Give me magic, gadgets, monsters, zombies, everything that seems impossible, and throw in some tough chicks with swords. That's the stuff.

Wednesday, January 23, 2013

Review: The Six-Gun Tarot

The Six-Gun Tarot by R.S. Belcher

Another book where I sit here trying to categorize it, think who would be most interested in reading it, and how to describe it without veering off into spoiler land. It is a Western with fantasy elements. I really like the blend of Western and Fantasy, so I've been looking forward to this one for awhile.

Very interesting mix of mythologies and apocalyptic prophecies. We have angels, Lucifer (in a minor role), Coyote's son, a man who cannot die, a boy with a magical artifact, a priestess of Lilith, Chinese legends, Mormon legends all mixed together in the happy little town of Golgotha.

Considering Golgotha is pretty much synonymous with suffering and sacrifice, "happy" is relative.

The town is home to miners, a notorious saloon and mine owner, many Mormon families, and a very interesting team with the sheriff and his main deputy.  Most of the characters are trapped in the societal cage they built for themselves, or at least helped to build. You have the priestess in a loveless, abusive marriage, the Mormon leader who hides his homosexuality behind his 3 wives, the Native American deputy who has been cast out by his tribe and the white world. This isn't a story about how they all rose above the constraints of society and fight to live freely. No, these characters fight even though they will still largely be in exactly the same place. Except it's the apocalypse, so failing means good night Irene. 

There is some rape symbolism as the evil infects some of the townspeople. It was disturbing and horrific, as it is meant to be. I would say that what is going to happen is telegraphed quite a ways off, so if those scenes are too much for you, you can skip ahead without missing anything.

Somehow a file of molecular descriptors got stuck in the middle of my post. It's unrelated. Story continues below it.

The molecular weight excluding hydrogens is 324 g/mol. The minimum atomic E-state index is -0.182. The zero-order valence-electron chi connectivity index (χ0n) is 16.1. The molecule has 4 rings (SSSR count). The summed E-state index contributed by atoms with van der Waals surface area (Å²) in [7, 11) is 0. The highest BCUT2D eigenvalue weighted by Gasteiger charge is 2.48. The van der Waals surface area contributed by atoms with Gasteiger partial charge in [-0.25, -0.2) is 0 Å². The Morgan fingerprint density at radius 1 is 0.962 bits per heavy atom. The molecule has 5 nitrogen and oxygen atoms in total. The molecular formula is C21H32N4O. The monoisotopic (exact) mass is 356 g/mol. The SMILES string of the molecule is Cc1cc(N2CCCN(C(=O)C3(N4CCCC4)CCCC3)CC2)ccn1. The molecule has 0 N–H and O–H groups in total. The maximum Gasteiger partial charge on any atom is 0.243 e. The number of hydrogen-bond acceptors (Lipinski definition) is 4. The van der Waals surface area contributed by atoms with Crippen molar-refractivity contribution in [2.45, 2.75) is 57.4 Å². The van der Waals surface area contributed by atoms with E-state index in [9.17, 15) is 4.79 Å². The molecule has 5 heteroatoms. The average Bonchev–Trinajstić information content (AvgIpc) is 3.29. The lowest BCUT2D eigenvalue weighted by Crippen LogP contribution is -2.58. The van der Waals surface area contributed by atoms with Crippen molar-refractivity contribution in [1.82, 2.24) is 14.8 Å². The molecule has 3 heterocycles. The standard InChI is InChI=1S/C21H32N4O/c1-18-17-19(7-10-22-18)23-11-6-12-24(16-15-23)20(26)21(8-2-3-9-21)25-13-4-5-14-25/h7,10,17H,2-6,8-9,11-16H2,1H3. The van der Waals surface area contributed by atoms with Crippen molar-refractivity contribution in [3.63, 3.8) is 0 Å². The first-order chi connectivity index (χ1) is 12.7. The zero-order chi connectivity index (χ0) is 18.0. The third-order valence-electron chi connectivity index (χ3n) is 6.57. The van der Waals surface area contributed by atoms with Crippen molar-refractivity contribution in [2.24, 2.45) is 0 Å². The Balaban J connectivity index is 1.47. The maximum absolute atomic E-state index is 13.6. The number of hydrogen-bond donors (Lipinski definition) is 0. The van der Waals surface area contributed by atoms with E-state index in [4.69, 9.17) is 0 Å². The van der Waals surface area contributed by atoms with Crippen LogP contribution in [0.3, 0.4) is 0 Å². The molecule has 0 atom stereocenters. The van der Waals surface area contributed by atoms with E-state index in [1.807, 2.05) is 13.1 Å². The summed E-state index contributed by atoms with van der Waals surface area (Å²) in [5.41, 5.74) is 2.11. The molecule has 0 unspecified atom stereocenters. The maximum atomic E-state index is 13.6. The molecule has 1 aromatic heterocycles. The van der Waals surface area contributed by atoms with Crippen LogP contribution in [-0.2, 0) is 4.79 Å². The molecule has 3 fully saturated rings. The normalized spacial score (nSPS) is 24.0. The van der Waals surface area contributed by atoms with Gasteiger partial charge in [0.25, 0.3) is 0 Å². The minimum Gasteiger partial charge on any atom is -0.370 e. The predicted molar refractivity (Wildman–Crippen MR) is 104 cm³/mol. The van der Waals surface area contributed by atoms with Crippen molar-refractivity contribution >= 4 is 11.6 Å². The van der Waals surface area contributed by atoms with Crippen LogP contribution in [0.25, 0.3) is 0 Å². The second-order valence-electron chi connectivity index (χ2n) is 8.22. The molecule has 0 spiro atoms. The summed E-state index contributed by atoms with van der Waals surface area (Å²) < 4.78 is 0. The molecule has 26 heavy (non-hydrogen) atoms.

If you are good with the idea that belief itself is a power, more than the power being one particular belief, you might like this. Good for those who like their myths being mucked with. You know I do like it when things get mucked around.

There were A LOT of different POVs. Lots of flashbacks. While I liked some of the background info, it also got to be a bit much. Even though I was "shown" what happened in the past, given that it took away from the main story timeline, it felt off. I was itching to get back into the main story, and the asides made me think - Ooh, I'd like to hear more about that...but then you don't, because it is just a memory of what happened. A good chunk of the book is like this. 

I also feel like there was more promise of ass-kicking than what was delivered. There was one character in particular that I wanted to see light a fire under some villain butt, but I didn't get it. There is action, but I wanted a little more.

Sometimes when you are in so many different heads, it can be difficult to get into the characters. I did like most of them. They were down-to-earth and I did hope that many of them would survive. There were so many characters though, that I lost track at one point of who was where. 

I'm not sure if there will be more in this series. It is kind of set up to allow for more, although the main story is done. If there are more, I would hope for a little more "present", a lot less backstory.

[received review copy]


  1. This sounds interesting. Have you read or heard of "The Half-Made World" and its sequel, "The Rise of Ransom City"? I've seen them characterized as "cowpunk", but basically they're steampunk set in a alternate universe American West analogue, with a strong fantasy element thrown in. I haven't read the sequel yet but I loved "The Half-Made World".

    1. I have that one on my TBR list. Might have to bump it up. :) Thanks!